Renters are paying up to $60 more a week than they were a year ago for properties across some of Auckland's 30 suburbs.
Prices for all suburbs have gone up for two and three-bedroom properties according to figures from Crockers.
The property management company looked at median prices over the six months to February 2015, compared with the same period last year.
In Devonport, rents for two- and three-bedroom houses have increased on average $60 per week, to $495 (up 13 per cent) and $678 (up 10 per cent) respectively. The next biggest increases were in Takapuna and Milford, up 10 per cent for two-bedroom houses to $531 per week.
There were also big rises in Meadowbank, Glendowie and Remuera South where two and three-bedroom rentals have increased 9 per cent, up to $450 and $653 per week respectively.
Crockers calculated the average median rent using the number of bonds lodged for each of those months with the Ministry of Business, Innovation and Employment and data received from the Real Estate Institute for one-, two-, three- and four-bedroom homes.
Only a handful of the suburbs analysed for all sized houses went down, with the rest across the city growing on average from 3 per cent to 6 per cent.
By comparison rents across the country have increased 4.2 per cent.
Crockers marketing manager Kim Sinclair said Auckland rents were steadily increasing but had not gone through the roof as predicted.
"It has actually been [an increase of] 4 per cent for quite some time until November 2013, then it crept up to 5 per cent and then in this last month it's 6 per cent.
"That increase is the fastest rate of increase we've seen since mid-2008.
"What's happening is, as people are finding it harder to get into first homes, the next option is to look at somewhere else to rent."
Crockers had teamed with economic forecasting company Infometrics to review the market and predicted low interest rates would have a bearing on rents.
"One factor that may keep rents subdued in the next six months is the lower mortgage rates that are on offer. Those low borrowing costs might reduce the need for landlords to put up rents."
Real Estate Institute of New Zealand chief executive Colleen Milne said the number of houses in Auckland had not grown at the same rate as Auckland's population, which had grown at 8.5 per cent, resulting in a housing shortage.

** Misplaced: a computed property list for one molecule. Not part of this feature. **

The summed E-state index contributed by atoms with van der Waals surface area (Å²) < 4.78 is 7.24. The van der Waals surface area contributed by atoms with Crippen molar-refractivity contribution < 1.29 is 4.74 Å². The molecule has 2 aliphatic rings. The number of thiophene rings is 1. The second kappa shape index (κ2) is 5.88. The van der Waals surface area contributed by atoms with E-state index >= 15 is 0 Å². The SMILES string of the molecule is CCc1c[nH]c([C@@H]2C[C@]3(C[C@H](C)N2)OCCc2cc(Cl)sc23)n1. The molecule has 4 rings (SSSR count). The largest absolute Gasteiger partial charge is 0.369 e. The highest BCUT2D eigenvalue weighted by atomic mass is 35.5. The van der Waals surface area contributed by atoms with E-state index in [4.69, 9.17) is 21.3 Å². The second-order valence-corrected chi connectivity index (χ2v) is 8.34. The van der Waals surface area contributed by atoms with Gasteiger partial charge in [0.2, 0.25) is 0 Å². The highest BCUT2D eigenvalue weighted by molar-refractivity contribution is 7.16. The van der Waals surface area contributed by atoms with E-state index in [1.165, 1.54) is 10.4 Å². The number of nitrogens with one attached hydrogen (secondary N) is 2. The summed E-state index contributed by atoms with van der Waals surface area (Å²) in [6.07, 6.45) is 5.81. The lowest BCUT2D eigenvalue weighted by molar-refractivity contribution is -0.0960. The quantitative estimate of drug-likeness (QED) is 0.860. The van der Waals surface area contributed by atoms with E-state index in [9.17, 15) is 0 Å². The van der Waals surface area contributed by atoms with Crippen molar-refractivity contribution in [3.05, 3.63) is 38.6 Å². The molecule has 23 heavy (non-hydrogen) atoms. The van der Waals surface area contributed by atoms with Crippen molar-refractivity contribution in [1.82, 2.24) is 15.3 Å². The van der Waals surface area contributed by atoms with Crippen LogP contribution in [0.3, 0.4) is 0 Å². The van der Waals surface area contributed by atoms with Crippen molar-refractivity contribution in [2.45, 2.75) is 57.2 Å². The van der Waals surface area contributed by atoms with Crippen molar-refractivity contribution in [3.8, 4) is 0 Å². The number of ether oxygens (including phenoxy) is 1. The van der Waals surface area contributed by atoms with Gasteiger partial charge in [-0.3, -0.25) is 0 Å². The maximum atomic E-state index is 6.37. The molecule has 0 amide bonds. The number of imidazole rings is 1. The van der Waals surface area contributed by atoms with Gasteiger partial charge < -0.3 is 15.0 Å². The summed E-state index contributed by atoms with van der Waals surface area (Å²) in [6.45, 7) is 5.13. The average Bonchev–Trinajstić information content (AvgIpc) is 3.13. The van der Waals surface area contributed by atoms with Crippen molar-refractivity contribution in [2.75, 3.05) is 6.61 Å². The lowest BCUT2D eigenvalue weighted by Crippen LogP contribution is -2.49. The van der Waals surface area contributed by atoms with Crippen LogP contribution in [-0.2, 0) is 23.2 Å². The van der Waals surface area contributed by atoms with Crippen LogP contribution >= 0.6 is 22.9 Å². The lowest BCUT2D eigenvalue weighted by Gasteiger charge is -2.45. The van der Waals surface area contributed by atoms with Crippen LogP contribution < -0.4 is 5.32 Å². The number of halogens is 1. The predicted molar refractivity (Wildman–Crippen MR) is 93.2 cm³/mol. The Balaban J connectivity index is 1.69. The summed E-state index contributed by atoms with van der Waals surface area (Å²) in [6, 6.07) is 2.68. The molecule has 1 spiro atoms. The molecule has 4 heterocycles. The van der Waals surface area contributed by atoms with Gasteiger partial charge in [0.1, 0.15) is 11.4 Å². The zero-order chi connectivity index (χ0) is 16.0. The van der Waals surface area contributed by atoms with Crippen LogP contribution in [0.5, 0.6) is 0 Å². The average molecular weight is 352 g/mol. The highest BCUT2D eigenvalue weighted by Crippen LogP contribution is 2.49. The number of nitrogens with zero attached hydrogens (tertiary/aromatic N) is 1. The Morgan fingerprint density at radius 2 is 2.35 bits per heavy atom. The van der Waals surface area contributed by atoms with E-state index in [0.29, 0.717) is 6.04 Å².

She said with 50 per cent of new migrants settling in Auckland, fewer Kiwis moving to Australia and the introduction of stricter mortgage lending criteria, people were renting for longer.
Ms Milne said that while most landlords had been reluctant to increase rents since the global financial crisis, the housing shortage could force rent rises in inner suburbs in the near future.
Home truth - 'It's a real competition'
Yvette Martin says if the rent went up on her Royal Oak home, it would be unaffordable.
"It would affect us quite a bit because power, water and gas in Auckland aren't cheap. If it went up substantially we'd find somewhere else to live."
The 20-year-old fashion designer lives with her boyfriend and three flatmates in a three-bedroom home which they found over Christmas. Together, they pay $640 a week.
They took up to six weeks to find the house.
"It's a real competition trying to find a house before someone else does," Miss Martin said.
"We told the agent to not show anyone else so we could have it. Before we found this place we had been rejected from seven others."
The flatmates' last three-bedroom place down the road in Epsom had only one bathroom and the rent went from $540 to $580 per week after they moved out.
But Miss Martin believes the rent at her new house is well-priced because the house was in good condition, in a "great location", and came with two bathrooms and two living areas.
Per cent rise in weekly rents in many Auckland suburbs over last 12 months.
Per cent rise across New Zealand in same period.